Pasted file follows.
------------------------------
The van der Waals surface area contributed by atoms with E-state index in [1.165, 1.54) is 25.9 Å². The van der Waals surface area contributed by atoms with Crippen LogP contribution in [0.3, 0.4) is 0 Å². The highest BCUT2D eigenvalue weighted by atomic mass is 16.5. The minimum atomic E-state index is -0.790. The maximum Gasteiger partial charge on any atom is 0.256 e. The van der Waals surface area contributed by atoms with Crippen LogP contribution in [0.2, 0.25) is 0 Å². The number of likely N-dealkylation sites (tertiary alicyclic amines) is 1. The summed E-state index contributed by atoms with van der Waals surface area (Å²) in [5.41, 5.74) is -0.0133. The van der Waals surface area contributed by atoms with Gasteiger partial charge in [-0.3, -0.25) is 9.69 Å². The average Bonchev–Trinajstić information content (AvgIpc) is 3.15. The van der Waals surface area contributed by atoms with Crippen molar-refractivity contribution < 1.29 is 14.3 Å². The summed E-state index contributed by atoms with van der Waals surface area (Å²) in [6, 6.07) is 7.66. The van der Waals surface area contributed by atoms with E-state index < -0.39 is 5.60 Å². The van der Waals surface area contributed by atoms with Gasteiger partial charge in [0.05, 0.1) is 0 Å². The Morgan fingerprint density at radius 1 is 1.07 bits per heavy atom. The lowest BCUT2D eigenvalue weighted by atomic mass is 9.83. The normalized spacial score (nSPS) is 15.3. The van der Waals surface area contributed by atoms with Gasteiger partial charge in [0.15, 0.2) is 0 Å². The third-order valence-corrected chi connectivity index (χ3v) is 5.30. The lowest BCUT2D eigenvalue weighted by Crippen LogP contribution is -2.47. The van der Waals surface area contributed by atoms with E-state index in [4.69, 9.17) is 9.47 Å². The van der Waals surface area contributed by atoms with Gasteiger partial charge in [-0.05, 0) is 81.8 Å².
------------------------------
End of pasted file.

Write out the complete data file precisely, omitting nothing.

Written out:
The van der Waals surface area contributed by atoms with E-state index in [1.165, 1.54) is 25.9 Å². The van der Waals surface area contributed by atoms with Crippen LogP contribution in [0.3, 0.4) is 0 Å². The highest BCUT2D eigenvalue weighted by atomic mass is 16.5. The minimum atomic E-state index is -0.790. The maximum Gasteiger partial charge on any atom is 0.256 e. The van der Waals surface area contributed by atoms with Crippen LogP contribution in [0.2, 0.25) is 0 Å². The number of likely N-dealkylation sites (tertiary alicyclic amines) is 1. The summed E-state index contributed by atoms with van der Waals surface area (Å²) in [5.41, 5.74) is -0.0133. The van der Waals surface area contributed by atoms with Gasteiger partial charge in [-0.3, -0.25) is 9.69 Å². The average Bonchev–Trinajstić information content (AvgIpc) is 3.15. The van der Waals surface area contributed by atoms with Crippen molar-refractivity contribution < 1.29 is 14.3 Å². The summed E-state index contributed by atoms with van der Waals surface area (Å²) in [6, 6.07) is 7.66. The van der Waals surface area contributed by atoms with E-state index < -0.39 is 5.60 Å². The van der Waals surface area contributed by atoms with Gasteiger partial charge in [0.05, 0.1) is 0 Å². The Morgan fingerprint density at radius 1 is 1.07 bits per heavy atom. The lowest BCUT2D eigenvalue weighted by atomic mass is 9.83. The normalized spacial score (nSPS) is 15.3. The van der Waals surface area contributed by atoms with Gasteiger partial charge in [0.15, 0.2) is 0 Å². The third-order valence-corrected chi connectivity index (χ3v) is 5.30. The lowest BCUT2D eigenvalue weighted by Crippen LogP contribution is -2.47. The van der Waals surface area contributed by atoms with E-state index in [4.69, 9.17) is 9.47 Å². The van der Waals surface area contributed by atoms with Gasteiger partial charge in [-0.05, 0) is 81.8 Å².